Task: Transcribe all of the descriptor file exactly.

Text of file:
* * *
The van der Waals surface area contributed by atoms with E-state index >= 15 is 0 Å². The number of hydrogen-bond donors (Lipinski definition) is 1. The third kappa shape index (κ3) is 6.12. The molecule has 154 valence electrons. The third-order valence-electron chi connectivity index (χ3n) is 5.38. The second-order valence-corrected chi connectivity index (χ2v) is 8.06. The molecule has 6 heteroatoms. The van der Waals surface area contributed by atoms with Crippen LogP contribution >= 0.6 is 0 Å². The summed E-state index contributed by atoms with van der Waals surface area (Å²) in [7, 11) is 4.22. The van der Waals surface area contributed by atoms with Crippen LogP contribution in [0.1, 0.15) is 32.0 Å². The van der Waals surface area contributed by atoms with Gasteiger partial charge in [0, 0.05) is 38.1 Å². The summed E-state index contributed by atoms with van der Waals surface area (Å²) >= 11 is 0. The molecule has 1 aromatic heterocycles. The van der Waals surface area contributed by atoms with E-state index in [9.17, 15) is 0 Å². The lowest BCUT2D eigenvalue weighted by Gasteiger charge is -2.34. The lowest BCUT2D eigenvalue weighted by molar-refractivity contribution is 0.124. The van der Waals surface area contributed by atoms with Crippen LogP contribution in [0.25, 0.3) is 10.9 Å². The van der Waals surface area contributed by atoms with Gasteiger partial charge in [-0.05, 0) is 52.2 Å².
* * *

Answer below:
The van der Waals surface area contributed by atoms with E-state index >= 15 is 0 Å². The number of hydrogen-bond donors (Lipinski definition) is 1. The third kappa shape index (κ3) is 6.12. The molecule has 154 valence electrons. The third-order valence-electron chi connectivity index (χ3n) is 5.38. The second-order valence-corrected chi connectivity index (χ2v) is 8.06. The molecule has 6 heteroatoms. The van der Waals surface area contributed by atoms with Crippen LogP contribution >= 0.6 is 0 Å². The summed E-state index contributed by atoms with van der Waals surface area (Å²) in [7, 11) is 4.22. The van der Waals surface area contributed by atoms with Crippen LogP contribution in [0.1, 0.15) is 32.0 Å². The van der Waals surface area contributed by atoms with Gasteiger partial charge in [0, 0.05) is 38.1 Å². The summed E-state index contributed by atoms with van der Waals surface area (Å²) >= 11 is 0. The molecule has 1 aromatic heterocycles. The van der Waals surface area contributed by atoms with E-state index in [9.17, 15) is 0 Å². The lowest BCUT2D eigenvalue weighted by Gasteiger charge is -2.34. The lowest BCUT2D eigenvalue weighted by molar-refractivity contribution is 0.124. The van der Waals surface area contributed by atoms with Crippen LogP contribution in [0.25, 0.3) is 10.9 Å². The van der Waals surface area contributed by atoms with Gasteiger partial charge in [-0.05, 0) is 52.2 Å².